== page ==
But before we discover Jesus, I want to ask you why we’re told about this incident at all. Just think for a moment - it’s the only record we have of Jesus between the visit of the wise men in Matthew 2 and the moment when Jesus begins his public ministry around about the age of 30. This is the only detail we have of his childhood. Why?

If you’ll remember back before Christmas, we looked at how Luke begins his gospel. He has carefully investigated everything that has happened, and written down this orderly account. It seems that Luke has interviewed Mary, the mother of Jesus, and heard the account of the shepherds first hand. Perhaps Luke asks her if there were any other special moments, anything very interesting that could be included? Mary herself tells this story - she remembers it all so vividly. We see it there in verse 51. Even though she didn’t understand what Jesus says when they find him, she ‘treasured all these things in her heart.’ Another version says she pondered them. The day is written in her heart, a day she returns to many times - what did he mean? What was it all about?

So we’re given this ‘bonus DVD material’ only in Luke’s gospel, because he thinks it’s an important step along the journey. It adds something to the gospel as a whole, it helps us to see Jesus more clearly.

But first, back to Mary and Joseph, Having travelled a day’s journey towards home, they turn back to search the city. There was no Twitter to send out the word, no internet or newspapers to carry a missing persons appeal. In verse 46, we’re told they find him after three days. A long, agonising time - probably with no sleep in the night times. And where was he?

‘After three days they found him in the temple, sitting among the teachers, listening to them and asking them questions. And all who heard him were amazed at his understanding and his answers.’ (46-47) He’s in the temple, talking to, asking questions and answering questions with the religious leaders and teachers. Just a twelve-year old boy, yet with more understanding than the teachers.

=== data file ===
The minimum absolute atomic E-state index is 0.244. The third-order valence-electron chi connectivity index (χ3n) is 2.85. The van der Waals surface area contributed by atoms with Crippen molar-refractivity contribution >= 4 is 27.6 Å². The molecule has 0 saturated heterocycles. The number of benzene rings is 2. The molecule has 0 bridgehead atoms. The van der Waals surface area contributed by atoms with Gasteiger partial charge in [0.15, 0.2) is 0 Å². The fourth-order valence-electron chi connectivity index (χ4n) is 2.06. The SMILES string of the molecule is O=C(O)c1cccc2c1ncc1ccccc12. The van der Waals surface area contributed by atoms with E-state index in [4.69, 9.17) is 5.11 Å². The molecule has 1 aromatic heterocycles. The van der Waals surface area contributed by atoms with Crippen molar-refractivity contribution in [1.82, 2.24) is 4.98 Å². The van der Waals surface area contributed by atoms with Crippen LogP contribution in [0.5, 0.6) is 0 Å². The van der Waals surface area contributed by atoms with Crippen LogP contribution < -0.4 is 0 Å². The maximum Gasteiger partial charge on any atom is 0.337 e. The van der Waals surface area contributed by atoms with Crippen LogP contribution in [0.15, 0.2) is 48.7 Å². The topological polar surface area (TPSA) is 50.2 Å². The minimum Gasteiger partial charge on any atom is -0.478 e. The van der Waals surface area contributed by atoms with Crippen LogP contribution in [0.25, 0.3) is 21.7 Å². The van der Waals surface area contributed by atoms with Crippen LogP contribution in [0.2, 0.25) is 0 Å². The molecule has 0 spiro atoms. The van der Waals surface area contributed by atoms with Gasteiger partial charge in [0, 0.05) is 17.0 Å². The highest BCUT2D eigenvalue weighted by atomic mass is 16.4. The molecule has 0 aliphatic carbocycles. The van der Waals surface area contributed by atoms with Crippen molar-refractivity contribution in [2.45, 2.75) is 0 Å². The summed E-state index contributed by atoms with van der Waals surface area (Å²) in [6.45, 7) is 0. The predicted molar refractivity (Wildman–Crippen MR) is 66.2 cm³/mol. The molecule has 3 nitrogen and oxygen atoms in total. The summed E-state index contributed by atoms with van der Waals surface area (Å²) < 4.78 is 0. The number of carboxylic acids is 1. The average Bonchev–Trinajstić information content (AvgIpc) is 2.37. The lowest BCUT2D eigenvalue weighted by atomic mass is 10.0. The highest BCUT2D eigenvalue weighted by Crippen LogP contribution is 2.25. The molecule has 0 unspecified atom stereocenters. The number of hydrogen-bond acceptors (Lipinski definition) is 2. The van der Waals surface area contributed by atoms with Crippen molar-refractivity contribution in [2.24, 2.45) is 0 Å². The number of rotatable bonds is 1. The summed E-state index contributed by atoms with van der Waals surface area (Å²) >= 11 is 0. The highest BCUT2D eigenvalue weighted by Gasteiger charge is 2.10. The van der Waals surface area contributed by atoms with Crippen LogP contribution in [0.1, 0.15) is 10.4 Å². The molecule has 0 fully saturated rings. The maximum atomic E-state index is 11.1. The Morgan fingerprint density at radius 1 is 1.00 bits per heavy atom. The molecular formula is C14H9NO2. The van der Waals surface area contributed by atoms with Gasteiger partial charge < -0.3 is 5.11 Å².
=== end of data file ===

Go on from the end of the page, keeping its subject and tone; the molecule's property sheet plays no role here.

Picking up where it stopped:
It would be a bit like one of our Sunday School children taking part in a meeting of the House of Bishops, and holding their own. But while everyone else is amazed at him, Mary and Joseph are more than a little annoyed - they’re astonished. Here’s what Mary says: ‘Child, why have you treated us like this? Look, your father and I have been searching for you with great anxiety.’ (48)

And how does Jesus reply? ‘Why were you searching for me? Did you not know that I must be in my Father’s house?’ (49) At the time, Mary doesn’t understand, yet she never forgets his words, and now, looking back after the crucifixion and the resurrection, we can see what Jesus means so clearly.

Did you hear what Mary said? ‘Your father and I have been searching for you...’ but Jesus says ‘Did you not know that I must be in MY Father’s house?’ Rather than the movie Home Alone, Jesus is saying that he’s home, but not alone. He’s in his Father’s house - in the building belonging to God, in the temple, where God was at home.

In the previous chapter we’re told that Mary conceives Jesus as a result of the overshadowing of the Holy Spirit - Joseph is not Jesus’ father. Yet Joseph adopts Jesus as his own, appears as his earthly father. But Jesus here reminds Mary and Joseph that he belongs to another family, that Joseph isn’t really his father - that God is his Father. Jesus is gently saying that he is the Son of God, not the Son of Joseph.